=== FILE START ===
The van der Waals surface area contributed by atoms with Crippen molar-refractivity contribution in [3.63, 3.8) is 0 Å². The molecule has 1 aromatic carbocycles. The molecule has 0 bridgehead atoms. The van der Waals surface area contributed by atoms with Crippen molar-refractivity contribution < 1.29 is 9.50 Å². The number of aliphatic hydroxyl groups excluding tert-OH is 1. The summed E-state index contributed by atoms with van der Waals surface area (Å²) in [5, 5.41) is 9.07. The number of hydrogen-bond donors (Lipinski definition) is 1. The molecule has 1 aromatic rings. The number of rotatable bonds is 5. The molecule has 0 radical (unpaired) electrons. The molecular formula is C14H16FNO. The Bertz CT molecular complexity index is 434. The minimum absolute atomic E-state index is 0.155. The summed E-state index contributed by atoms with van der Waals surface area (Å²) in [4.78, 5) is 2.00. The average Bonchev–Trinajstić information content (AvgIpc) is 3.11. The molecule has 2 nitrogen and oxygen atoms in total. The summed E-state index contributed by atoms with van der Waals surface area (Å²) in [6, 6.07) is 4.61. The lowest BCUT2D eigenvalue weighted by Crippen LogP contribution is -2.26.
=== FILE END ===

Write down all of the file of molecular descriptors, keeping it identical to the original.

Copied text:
The van der Waals surface area contributed by atoms with Crippen molar-refractivity contribution in [3.63, 3.8) is 0 Å². The molecule has 1 aromatic carbocycles. The molecule has 0 bridgehead atoms. The van der Waals surface area contributed by atoms with Crippen molar-refractivity contribution < 1.29 is 9.50 Å². The number of aliphatic hydroxyl groups excluding tert-OH is 1. The summed E-state index contributed by atoms with van der Waals surface area (Å²) in [5, 5.41) is 9.07. The number of hydrogen-bond donors (Lipinski definition) is 1. The molecule has 1 aromatic rings. The number of rotatable bonds is 5. The molecule has 0 radical (unpaired) electrons. The molecular formula is C14H16FNO. The Bertz CT molecular complexity index is 434. The minimum absolute atomic E-state index is 0.155. The summed E-state index contributed by atoms with van der Waals surface area (Å²) in [4.78, 5) is 2.00. The average Bonchev–Trinajstić information content (AvgIpc) is 3.11. The molecule has 2 nitrogen and oxygen atoms in total. The summed E-state index contributed by atoms with van der Waals surface area (Å²) in [6, 6.07) is 4.61. The lowest BCUT2D eigenvalue weighted by Crippen LogP contribution is -2.26.